As a student affairs professional, I have rarely felt either advantaged or disadvantaged by my gender. This is not to say gender has not played a role in helping me or hindering me, just that it has not complicated my professional opportunities.
What has impacted me is something we talk about much less frequently. I do not have children. I like children. I respect my friends and colleagues who have made that choice. But I don’t have any of my own. I think if I worked in a number of other professions, this might be less of an issue, but as a dean of students, I often interact with parents, and many of them want to know.
“Do you have children?” This question is frequently asked in the context of a difficult conversation in which I must explain to a parent that their child is facing a challenge: about to be suspended, not going to be permitted to withdraw from classes without penalty, refused a single in an upperclass residence hall that he wants because it’s closer to his classes. Many of us have these conversations with frustrated, disappointed or occasionally angry parents. We also have conversations with parents in the throes of a serious crisis: a child who has died, has made a suicide attempt, whose mental illness makes continued enrollment impossible. “Do you have children?”
I know what they are seeking in this question. They want to know that I understand and can relate to the depths of their anguish. If I have loved a child, or had hopes and dreams for a child, the way they have, then perhaps we can walk some common ground together. Perhaps I can be reasoned with. Perhaps I can provide some much-needed compassion that draws on a well of emotion that many parents believe is theirs alone.
I have learned that if I answer no, I risk being dismissed as someone who can’t possibly understand their state (and some have told me so very directly). So I have learned to dodge the question. I have tried responses like, “This isn’t about me. It’s about my student, your child, so let’s keep the focus there.” But that sounds slippery even to me. I could lie. I could say, “Yes, I do,” and then move on quickly before I have to offer details about my imaginary children. But that’s dishonest and feels even worse than slippery.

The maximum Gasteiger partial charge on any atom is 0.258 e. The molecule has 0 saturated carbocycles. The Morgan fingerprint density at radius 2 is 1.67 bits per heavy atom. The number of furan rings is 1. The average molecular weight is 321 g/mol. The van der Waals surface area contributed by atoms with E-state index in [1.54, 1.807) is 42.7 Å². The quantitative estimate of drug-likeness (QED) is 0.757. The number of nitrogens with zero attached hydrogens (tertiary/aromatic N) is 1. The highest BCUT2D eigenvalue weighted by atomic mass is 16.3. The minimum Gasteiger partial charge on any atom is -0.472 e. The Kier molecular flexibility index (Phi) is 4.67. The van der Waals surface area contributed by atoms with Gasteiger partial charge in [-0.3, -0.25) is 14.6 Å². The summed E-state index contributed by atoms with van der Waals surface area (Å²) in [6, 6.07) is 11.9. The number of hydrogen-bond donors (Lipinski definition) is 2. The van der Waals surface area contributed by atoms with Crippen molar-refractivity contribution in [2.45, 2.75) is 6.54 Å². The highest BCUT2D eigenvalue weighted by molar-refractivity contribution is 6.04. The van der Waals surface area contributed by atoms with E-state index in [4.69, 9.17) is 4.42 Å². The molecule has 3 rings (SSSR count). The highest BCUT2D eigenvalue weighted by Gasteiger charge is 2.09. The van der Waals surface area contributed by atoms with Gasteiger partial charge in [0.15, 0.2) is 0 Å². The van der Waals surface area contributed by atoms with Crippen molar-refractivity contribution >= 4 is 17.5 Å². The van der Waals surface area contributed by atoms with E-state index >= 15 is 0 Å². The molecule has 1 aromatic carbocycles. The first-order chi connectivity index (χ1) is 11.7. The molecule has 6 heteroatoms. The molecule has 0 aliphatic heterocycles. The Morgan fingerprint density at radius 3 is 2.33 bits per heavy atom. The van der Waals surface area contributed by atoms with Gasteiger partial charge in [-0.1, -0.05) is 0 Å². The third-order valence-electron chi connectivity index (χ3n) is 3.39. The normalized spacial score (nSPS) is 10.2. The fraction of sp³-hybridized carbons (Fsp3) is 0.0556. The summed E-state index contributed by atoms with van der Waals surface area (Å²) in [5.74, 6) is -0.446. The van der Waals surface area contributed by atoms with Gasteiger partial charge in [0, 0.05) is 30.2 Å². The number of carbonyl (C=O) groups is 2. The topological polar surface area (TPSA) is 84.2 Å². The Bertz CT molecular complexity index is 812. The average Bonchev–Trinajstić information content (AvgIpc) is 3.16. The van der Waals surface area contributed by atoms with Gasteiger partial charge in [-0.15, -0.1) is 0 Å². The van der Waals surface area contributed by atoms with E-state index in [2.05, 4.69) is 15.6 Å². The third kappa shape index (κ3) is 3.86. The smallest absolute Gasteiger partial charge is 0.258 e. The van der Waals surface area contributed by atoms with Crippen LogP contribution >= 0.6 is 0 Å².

My colleagues who are parents have an advantage that they fully exploit, connecting with parents during orientation by telling stories of their own parenting experiences: “When I took my daughter to college…” “My son really struggled in his first year…” I don’t have that particular arrow in my quiver. I have a large family–sixteen nieces and nephews courtesy of my five siblings–and I talk about them sometimes. I also turn the telescope in the other direction and talk about my parents who, thankfully, were characters worthy of many good stories. I was a difficult kid, a problem for my teachers, a college student with a thick file of disciplinary incidents, so I can, and do, tell those stories.
But in the end, my child-free existence makes me suspect to some parents. I cannot possibly get what they know and feel so strongly. And that, I’m afraid, is a much more challenging bias than my gender has ever been.
On behalf of those in student affairs who do not have children, I’d like to offer a few observations that might help us–parents and non-parents alike–support one another and perhaps figure out effective ways to respond to parents who question our ability to do our work:
-For some people, not having children is a choice. For others, it is not. Making any assumptions without that key piece of information is not wise. But…
-For those who do choose not to have children, it’s important to realize that it was probably not a quick, one-day-I-decided-this kind of choice. It has more likely been a series of choices with different variables at different times, so even if you think you understand someone’s decision to not have children, you may not.
–Not having children is rarely the result of disliking children. As I said, I actually like them a lot; hence, my profession as an educator. I find babies, toddlers, teen-agers and college students interesting and enjoyable, and I like hearing about my friends’ and family’s children. I have happily baby-sat, changed many diapers, and honestly don’t mind when friends bring their kids along for a social engagement (usually). I think I have something of an anthropological bent that I bring to these interactions, applying theories I’ve learned, comparing them with the realities my friends and family encounter, adjusting those theories based on that reality. Of course, my natural curiosity extends to people in professions I know nothing about, art and music that I could never create, and those shows on The Learning Channel that explain how things are made.
So given my general affection for children, my curiosity about them, and my overall support for friends and colleagues who have chosen to have children and therefore have priorities in their lives that I don’t share, is there any way for me to assure the parents of my students that I really do understand–maybe not the way they do, but in a way that allows me to help or that merits their trust?
I’d love to hear from other student affairs professionals who do not have children. Have you encountered this problem? Have you found effective ways to respond? And from professionals out there who have children and work with those who don’t, have you ever observed the sorts of reactions from parents I’m describing? Have you ever felt your own bias enter into a relationship with a child-free colleague?